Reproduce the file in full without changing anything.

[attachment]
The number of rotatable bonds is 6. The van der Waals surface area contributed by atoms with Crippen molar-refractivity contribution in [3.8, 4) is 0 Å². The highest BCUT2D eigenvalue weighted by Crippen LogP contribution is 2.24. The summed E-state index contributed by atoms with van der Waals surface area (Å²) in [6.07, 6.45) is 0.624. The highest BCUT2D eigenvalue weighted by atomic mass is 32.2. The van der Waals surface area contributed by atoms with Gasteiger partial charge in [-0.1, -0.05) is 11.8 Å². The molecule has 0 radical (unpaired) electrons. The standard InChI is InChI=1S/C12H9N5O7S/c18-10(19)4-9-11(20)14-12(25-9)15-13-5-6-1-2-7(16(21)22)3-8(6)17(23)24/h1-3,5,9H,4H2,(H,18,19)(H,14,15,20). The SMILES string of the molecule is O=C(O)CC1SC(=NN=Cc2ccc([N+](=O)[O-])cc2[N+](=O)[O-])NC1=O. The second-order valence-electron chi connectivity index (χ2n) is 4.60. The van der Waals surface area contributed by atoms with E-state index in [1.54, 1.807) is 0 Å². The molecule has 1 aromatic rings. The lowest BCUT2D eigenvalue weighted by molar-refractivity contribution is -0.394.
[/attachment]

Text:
The number of rotatable bonds is 6. The van der Waals surface area contributed by atoms with Crippen molar-refractivity contribution in [3.8, 4) is 0 Å². The highest BCUT2D eigenvalue weighted by Crippen LogP contribution is 2.24. The summed E-state index contributed by atoms with van der Waals surface area (Å²) in [6.07, 6.45) is 0.624. The highest BCUT2D eigenvalue weighted by atomic mass is 32.2. The van der Waals surface area contributed by atoms with Gasteiger partial charge in [-0.1, -0.05) is 11.8 Å². The molecule has 0 radical (unpaired) electrons. The standard InChI is InChI=1S/C12H9N5O7S/c18-10(19)4-9-11(20)14-12(25-9)15-13-5-6-1-2-7(16(21)22)3-8(6)17(23)24/h1-3,5,9H,4H2,(H,18,19)(H,14,15,20). The SMILES string of the molecule is O=C(O)CC1SC(=NN=Cc2ccc([N+](=O)[O-])cc2[N+](=O)[O-])NC1=O. The second-order valence-electron chi connectivity index (χ2n) is 4.60. The van der Waals surface area contributed by atoms with E-state index in [1.54, 1.807) is 0 Å². The molecule has 1 aromatic rings. The lowest BCUT2D eigenvalue weighted by molar-refractivity contribution is -0.394.